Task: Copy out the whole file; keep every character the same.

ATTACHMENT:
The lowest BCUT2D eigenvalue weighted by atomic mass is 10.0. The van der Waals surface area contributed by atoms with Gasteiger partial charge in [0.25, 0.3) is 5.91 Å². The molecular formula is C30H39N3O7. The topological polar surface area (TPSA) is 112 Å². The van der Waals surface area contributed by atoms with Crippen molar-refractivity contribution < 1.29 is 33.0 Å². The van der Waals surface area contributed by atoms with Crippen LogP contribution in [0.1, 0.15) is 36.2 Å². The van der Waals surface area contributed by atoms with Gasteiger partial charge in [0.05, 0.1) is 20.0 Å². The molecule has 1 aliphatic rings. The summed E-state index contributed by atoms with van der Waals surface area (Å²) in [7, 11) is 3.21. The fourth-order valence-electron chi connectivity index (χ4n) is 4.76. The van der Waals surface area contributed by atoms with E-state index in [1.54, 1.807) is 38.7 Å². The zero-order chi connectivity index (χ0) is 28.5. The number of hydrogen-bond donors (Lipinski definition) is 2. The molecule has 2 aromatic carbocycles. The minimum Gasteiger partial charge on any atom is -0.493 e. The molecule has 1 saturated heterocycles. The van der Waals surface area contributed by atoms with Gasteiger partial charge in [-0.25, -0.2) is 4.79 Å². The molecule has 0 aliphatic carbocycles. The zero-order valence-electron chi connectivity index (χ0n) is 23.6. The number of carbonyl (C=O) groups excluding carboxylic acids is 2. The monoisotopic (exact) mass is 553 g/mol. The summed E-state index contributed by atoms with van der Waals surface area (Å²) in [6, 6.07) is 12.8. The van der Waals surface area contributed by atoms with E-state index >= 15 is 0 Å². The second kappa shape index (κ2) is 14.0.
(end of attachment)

The lowest BCUT2D eigenvalue weighted by atomic mass is 10.0. The van der Waals surface area contributed by atoms with Gasteiger partial charge in [0.25, 0.3) is 5.91 Å². The molecular formula is C30H39N3O7. The topological polar surface area (TPSA) is 112 Å². The van der Waals surface area contributed by atoms with Crippen molar-refractivity contribution < 1.29 is 33.0 Å². The van der Waals surface area contributed by atoms with Crippen LogP contribution in [0.1, 0.15) is 36.2 Å². The van der Waals surface area contributed by atoms with Gasteiger partial charge in [0.05, 0.1) is 20.0 Å². The molecule has 1 aliphatic rings. The summed E-state index contributed by atoms with van der Waals surface area (Å²) in [7, 11) is 3.21. The fourth-order valence-electron chi connectivity index (χ4n) is 4.76. The van der Waals surface area contributed by atoms with E-state index in [1.54, 1.807) is 38.7 Å². The zero-order chi connectivity index (χ0) is 28.5. The number of hydrogen-bond donors (Lipinski definition) is 2. The molecule has 2 aromatic carbocycles. The minimum Gasteiger partial charge on any atom is -0.493 e. The molecule has 1 saturated heterocycles. The van der Waals surface area contributed by atoms with Gasteiger partial charge in [-0.25, -0.2) is 4.79 Å². The molecule has 0 aliphatic carbocycles. The zero-order valence-electron chi connectivity index (χ0n) is 23.6. The number of carbonyl (C=O) groups excluding carboxylic acids is 2. The monoisotopic (exact) mass is 553 g/mol. The summed E-state index contributed by atoms with van der Waals surface area (Å²) in [6, 6.07) is 12.8. The van der Waals surface area contributed by atoms with E-state index >= 15 is 0 Å². The second kappa shape index (κ2) is 14.0.